She nodded in acquiesce, unable to vocalize the affirmation.

Continuing to rub her cheek with his thumb, he spoke thoughtfully, “Before my mum passed, she said something to me that I didn’t understand at the time.”

Alec watched as Ellie’s eyes grew wide in concern, her hand grasping his wrist in support.

“She said, ‘God will put you in the right place, even if you don’t know it at the time.’”

Pulling his hands from her face, he held her hands as he continued his story, “When she first said it, I’d brushed it off, thinking she was spouting some existential nonsense, maybe her impending passing had sparked thoughts to search for meaning in her life.”

He looked down, ashamed of his next words, “The next few years were my undoing, and not once did I think back to what my mum had said to me. The words held no meaning for me.”

He caught sight of tears glittering in her eyes as she listened supportively as he bared his heart.

“After Sandbrook, losing my wife and daughter, my illness, and Joe’s trial, I had reached the end of myself...of who I knew myself to be.”

He smiled sadly at her, “In that moment I still thought nothing of the words my mum deemed so important to impart to me before her death.”

“After things began to settle down in Broadchurch, I found myself at your doorstep,” Ellie’s eyes narrowed in curiosity, “listening to the shattering of glass and your cursing through the front door,” both of them laughing softly at the observation.

“But all I remember is walking in, with Joe’s restraining order in my hand and there you were, crouched in the floor, literally and figuratively picking up the pieces of your shattered life, alone.”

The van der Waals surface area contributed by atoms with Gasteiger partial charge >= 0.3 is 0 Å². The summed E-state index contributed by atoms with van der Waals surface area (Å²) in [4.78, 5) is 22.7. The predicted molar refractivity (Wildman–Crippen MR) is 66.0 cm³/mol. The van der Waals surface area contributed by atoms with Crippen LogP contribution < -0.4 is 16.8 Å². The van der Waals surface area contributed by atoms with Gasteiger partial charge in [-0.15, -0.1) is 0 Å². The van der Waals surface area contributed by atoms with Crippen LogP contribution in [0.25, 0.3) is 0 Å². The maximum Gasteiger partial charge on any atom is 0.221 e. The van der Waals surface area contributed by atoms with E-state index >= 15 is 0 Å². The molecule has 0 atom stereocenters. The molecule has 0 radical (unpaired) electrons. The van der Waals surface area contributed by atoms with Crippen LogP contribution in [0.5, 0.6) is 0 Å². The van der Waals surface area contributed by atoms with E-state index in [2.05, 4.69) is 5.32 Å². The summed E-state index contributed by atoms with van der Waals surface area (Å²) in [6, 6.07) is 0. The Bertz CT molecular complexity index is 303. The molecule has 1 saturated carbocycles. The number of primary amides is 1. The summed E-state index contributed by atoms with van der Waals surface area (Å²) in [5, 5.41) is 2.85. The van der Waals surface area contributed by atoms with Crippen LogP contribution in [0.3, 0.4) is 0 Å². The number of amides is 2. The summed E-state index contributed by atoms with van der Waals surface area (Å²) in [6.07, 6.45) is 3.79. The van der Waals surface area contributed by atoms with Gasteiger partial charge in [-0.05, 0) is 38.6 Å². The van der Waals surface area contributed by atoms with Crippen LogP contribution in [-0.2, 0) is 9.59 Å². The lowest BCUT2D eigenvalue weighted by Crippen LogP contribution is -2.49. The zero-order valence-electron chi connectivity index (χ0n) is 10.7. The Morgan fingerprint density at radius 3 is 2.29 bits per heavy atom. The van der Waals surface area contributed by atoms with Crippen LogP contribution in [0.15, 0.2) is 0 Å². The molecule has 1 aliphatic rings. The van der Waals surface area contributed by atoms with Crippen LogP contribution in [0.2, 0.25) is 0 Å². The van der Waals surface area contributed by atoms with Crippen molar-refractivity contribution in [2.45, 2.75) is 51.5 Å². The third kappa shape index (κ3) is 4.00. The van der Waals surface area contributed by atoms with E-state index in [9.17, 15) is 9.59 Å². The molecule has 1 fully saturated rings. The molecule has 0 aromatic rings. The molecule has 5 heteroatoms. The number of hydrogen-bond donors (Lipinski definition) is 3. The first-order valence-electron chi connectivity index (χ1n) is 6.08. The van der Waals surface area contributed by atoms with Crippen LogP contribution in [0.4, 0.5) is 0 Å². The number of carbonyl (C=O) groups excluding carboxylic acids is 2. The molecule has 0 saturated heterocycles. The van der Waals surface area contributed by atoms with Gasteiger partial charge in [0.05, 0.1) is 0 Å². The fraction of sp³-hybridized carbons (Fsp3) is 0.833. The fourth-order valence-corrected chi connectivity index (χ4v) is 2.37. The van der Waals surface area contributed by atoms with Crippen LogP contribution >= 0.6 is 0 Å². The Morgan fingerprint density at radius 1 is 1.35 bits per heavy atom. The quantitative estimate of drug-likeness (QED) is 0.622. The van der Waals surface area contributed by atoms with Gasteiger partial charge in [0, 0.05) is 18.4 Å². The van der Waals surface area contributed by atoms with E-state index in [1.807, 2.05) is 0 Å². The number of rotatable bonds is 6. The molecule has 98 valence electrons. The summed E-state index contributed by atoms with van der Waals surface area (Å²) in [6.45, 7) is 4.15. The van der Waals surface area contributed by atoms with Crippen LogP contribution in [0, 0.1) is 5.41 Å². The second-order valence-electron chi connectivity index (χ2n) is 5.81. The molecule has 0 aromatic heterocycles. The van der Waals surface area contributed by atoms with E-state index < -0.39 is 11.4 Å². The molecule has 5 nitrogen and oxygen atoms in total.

The tears began in earnest, Ellie caught off guard at the detail of such an intimate memory. Alec put his arm around her shoulder, allowing her to rest her head against his chest as he recounted that day.

“The house was in shambles, boxes piled everywhere, and you looked so broken. I tried riling you up with the usual banter and your retorts were quick, but they were half-hearted at best. I wanted to help you and you pushed me away. I knew I’d given you no indication I was planned on sticking around. But as I turned to walk out, I took one last look at you, and for the first time I realized, I wasn’t the only one who had suffered greatly.”

His hand drew circles on her shoulder as he continued, “I heard my mum's words come back to me for the first time in so many years. I knew God had put me in the right place, and that place was with you.”

He felt her face turn toward him, moisture pooling in those eyes. He quickly kissed the corner of each eye before speaking, “I knew that day, that I wouldn’t leave you, no matter how hard you pushed me away, because I remember how it felt to be betrayed, abandoned, and unloved.”

Putting his lips to her temple, he continued, “I think now my mum’s message is for you. Even though Joe and these other offenders meant their actions for evil, you have the opportunity to use it for good. You have a chance to take the pain and suffering he has inflicted upon you, and use it to help others who have been hurt in the past, who are being hurt now, and those who have yet to be hurt.”

Ellie tipped her head to capture his lips, unable to articulate in words her love for him. As their lips touched they were both distracted by the flickering of a lamp that lit the side door to the flat. The light flipped on and off, as if the inhabitants inside were beating out a message in morse code.

Alec chuckled as he kissed her cheek and stood to help her from her seat, “I think that’s our cue. I will say, I rather prefer the light switch to the yelling and retching.”

Ellie joined in his laughter as she watched three sets of eyes disappear from the window as they walked back into the house.



“It’s mine turn to pick!” Tom yelled loudly as they settled to watch a film after dinner.

Daisy piped up in exasperation, “Can we please watch something other than action or sports?”

Tom countered, “As long as it's not some romantic rubbish!”